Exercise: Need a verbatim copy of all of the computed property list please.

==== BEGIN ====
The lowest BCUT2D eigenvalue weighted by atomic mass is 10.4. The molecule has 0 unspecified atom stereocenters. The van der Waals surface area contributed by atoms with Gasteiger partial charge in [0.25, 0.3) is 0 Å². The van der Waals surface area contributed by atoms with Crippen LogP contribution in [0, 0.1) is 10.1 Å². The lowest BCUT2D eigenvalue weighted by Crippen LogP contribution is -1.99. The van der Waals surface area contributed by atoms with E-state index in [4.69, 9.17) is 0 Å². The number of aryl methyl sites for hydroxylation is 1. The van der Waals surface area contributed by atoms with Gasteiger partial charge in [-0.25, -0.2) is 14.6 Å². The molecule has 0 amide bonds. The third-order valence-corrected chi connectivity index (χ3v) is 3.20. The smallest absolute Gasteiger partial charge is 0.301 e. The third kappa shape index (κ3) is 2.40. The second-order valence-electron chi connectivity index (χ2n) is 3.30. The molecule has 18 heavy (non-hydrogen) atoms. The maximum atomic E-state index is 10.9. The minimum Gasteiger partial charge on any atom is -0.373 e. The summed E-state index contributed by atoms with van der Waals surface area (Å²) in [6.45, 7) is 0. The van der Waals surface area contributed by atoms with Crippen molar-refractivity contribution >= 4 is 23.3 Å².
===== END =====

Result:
The lowest BCUT2D eigenvalue weighted by atomic mass is 10.4. The molecule has 0 unspecified atom stereocenters. The van der Waals surface area contributed by atoms with Gasteiger partial charge in [0.25, 0.3) is 0 Å². The van der Waals surface area contributed by atoms with Crippen LogP contribution in [0, 0.1) is 10.1 Å². The lowest BCUT2D eigenvalue weighted by Crippen LogP contribution is -1.99. The van der Waals surface area contributed by atoms with E-state index in [4.69, 9.17) is 0 Å². The number of aryl methyl sites for hydroxylation is 1. The van der Waals surface area contributed by atoms with Gasteiger partial charge in [-0.25, -0.2) is 14.6 Å². The molecule has 0 amide bonds. The third-order valence-corrected chi connectivity index (χ3v) is 3.20. The smallest absolute Gasteiger partial charge is 0.301 e. The third kappa shape index (κ3) is 2.40. The second-order valence-electron chi connectivity index (χ2n) is 3.30. The molecule has 18 heavy (non-hydrogen) atoms. The maximum atomic E-state index is 10.9. The minimum Gasteiger partial charge on any atom is -0.373 e. The summed E-state index contributed by atoms with van der Waals surface area (Å²) in [6.45, 7) is 0. The van der Waals surface area contributed by atoms with Crippen molar-refractivity contribution >= 4 is 23.3 Å².